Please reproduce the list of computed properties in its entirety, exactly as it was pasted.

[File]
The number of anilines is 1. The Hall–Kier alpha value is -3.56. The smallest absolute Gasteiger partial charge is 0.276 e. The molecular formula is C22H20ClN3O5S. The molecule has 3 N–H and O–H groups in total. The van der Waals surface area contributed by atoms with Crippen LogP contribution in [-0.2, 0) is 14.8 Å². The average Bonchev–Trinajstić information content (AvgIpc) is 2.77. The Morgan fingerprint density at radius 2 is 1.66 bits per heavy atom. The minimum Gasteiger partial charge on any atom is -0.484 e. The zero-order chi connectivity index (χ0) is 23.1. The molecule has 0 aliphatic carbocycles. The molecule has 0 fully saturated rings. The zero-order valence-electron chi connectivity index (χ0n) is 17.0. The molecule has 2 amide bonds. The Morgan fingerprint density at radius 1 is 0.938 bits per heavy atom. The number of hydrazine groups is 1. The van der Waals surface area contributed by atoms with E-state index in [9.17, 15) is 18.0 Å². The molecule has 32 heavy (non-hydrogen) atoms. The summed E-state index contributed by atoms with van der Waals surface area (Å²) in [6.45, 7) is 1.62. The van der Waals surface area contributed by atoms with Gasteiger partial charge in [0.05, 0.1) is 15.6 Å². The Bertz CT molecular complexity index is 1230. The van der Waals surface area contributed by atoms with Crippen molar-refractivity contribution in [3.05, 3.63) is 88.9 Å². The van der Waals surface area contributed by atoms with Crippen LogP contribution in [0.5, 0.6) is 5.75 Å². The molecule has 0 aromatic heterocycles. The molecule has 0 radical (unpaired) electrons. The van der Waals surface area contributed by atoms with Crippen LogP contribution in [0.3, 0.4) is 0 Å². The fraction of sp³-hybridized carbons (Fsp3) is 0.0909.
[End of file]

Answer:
The number of anilines is 1. The Hall–Kier alpha value is -3.56. The smallest absolute Gasteiger partial charge is 0.276 e. The molecular formula is C22H20ClN3O5S. The molecule has 3 N–H and O–H groups in total. The van der Waals surface area contributed by atoms with Crippen LogP contribution in [-0.2, 0) is 14.8 Å². The average Bonchev–Trinajstić information content (AvgIpc) is 2.77. The Morgan fingerprint density at radius 2 is 1.66 bits per heavy atom. The minimum Gasteiger partial charge on any atom is -0.484 e. The zero-order chi connectivity index (χ0) is 23.1. The molecule has 0 aliphatic carbocycles. The molecule has 0 fully saturated rings. The zero-order valence-electron chi connectivity index (χ0n) is 17.0. The molecule has 2 amide bonds. The Morgan fingerprint density at radius 1 is 0.938 bits per heavy atom. The number of hydrazine groups is 1. The van der Waals surface area contributed by atoms with E-state index in [9.17, 15) is 18.0 Å². The molecule has 32 heavy (non-hydrogen) atoms. The summed E-state index contributed by atoms with van der Waals surface area (Å²) in [6.45, 7) is 1.62. The van der Waals surface area contributed by atoms with Gasteiger partial charge in [0.05, 0.1) is 15.6 Å². The Bertz CT molecular complexity index is 1230. The van der Waals surface area contributed by atoms with Crippen molar-refractivity contribution in [3.05, 3.63) is 88.9 Å². The van der Waals surface area contributed by atoms with Crippen LogP contribution in [0.5, 0.6) is 5.75 Å². The molecule has 0 aromatic heterocycles. The molecule has 0 radical (unpaired) electrons. The van der Waals surface area contributed by atoms with Crippen LogP contribution in [0.3, 0.4) is 0 Å². The fraction of sp³-hybridized carbons (Fsp3) is 0.0909.